December: The Month of Hanukkah and Christmas

This year (2016/5777) Hanukkah and Christmas fall on the same day. December 25 is Christmas Day, and also the first day of Hanukkah. So the question is, Do these two holidays have anything in common?

Although the two holidays have completely different backgrounds, they are both “festivals of light.” Both are celebrating that the light triumphed over the dark, and the good over the evil.

In John 10:22 we read: “It was winter, and the festival of the Dedication was being held in Jerusalem.” From this verse in John we learn that Jesus was in Jerusalem, in the temple, for the feast of Hanukkah.

Hanukkah commemorated the cleansing of thehannukah-pic temple under Yehuda Maccabeus in 164 BC. Antiochus Epiphanes had defiled it by sacrificing a pig on the altar of burnt offering. According to the Jewish calendar, the festival falls in November/December, when it is wintertime in Israel.

We can read about the story of Hanukkah and the Maccabees in the second book of Maccabees. The first and second books of the Maccabees might not be known to all readers of the Bible, because the apocryphal books to the Old Testament (or the Deuterocanonical books, ca. 200 BC) are not included in all Bibles. In the Protestant tradition, the translation of the Bible is from the Hebrew Scriptures, which did not include the Old Testament Apocrypha in their canon. This is in contrast to the Catholic and Orthodox traditions, which used to translate the Bible from the Greek translation of the Old Testament, called the Septuagint (LXX). In the second century BC, when the Greek translation of the Old Testament was done, there was no canon of the Holy Scriptures and the apocryphal books were included.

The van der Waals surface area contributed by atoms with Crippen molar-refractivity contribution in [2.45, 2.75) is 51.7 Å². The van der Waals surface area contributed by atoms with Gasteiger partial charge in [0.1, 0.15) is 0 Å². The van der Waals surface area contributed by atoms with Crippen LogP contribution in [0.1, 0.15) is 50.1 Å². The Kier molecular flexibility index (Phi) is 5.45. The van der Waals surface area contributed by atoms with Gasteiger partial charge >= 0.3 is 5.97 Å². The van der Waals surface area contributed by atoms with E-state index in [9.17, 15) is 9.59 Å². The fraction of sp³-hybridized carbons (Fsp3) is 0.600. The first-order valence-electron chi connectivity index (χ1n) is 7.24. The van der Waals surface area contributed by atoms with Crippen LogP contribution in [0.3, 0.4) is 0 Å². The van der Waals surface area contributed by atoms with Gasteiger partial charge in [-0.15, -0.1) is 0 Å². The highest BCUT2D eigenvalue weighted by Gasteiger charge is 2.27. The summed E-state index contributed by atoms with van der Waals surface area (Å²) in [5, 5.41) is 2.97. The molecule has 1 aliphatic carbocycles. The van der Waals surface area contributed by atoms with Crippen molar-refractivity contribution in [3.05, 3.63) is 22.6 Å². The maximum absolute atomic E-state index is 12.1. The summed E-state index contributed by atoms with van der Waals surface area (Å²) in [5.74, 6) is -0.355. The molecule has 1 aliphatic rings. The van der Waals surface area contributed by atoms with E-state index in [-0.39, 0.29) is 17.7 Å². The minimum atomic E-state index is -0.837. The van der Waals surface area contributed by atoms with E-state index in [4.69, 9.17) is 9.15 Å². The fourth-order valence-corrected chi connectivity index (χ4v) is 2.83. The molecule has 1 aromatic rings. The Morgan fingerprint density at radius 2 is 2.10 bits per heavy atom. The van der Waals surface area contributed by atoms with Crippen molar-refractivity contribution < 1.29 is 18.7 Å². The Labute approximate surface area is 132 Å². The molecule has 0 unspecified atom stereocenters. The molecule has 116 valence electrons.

In 2 Maccabees 10:8 we read: “They decided by public edict, ratified by vote, that the whole nation of the Jews should observe these days every year.” The temple was rededicated by the Maccabees on the 25th of the month of Kislev in 164 BC, after being desecrated for three years.

The Maccabees had revolted against the enforced Hellenization of the Jewish people. The Hellenistic culture was a formidable challenge to Judaism and the Jewish people. The Maccabean fighters would rather give up their lives than deny the God of Israel, and saved Judaism from extinction at a crucial time.

So the Hanukkah story is a story about the temple, the center of Judaism. Very important things happened between the Old and New Testaments, and the story of Hanukkah is one of them. The great historical drama which took place in the 160s BC is also essential for understanding the origin of the Jesus movement and the early church.

The Hanukiah, the eight-armed candlestick, is the symbol of Hanukkah. Each evening for eight days one light is lit. During Hanukkah, the people asked Jesus how long he would keep them in suspense about who he is. The people were wondering if he could be the Messiah, the Light which was promised to the world. In the beginning of the Gospel of John we read: “In him was life, and the life was the light of all people. The Light shines in the darkness, and the darkness did not overcome it.”

Both Christmas and Hanukkah are festivals of light during a dark winter month. Hanukkah commemorates the dedication of the temple in Jerusalem, and Christmas commemorates he who is greater than the temple and who gives light to all humankind—not only for eight days, but for this life and beyond.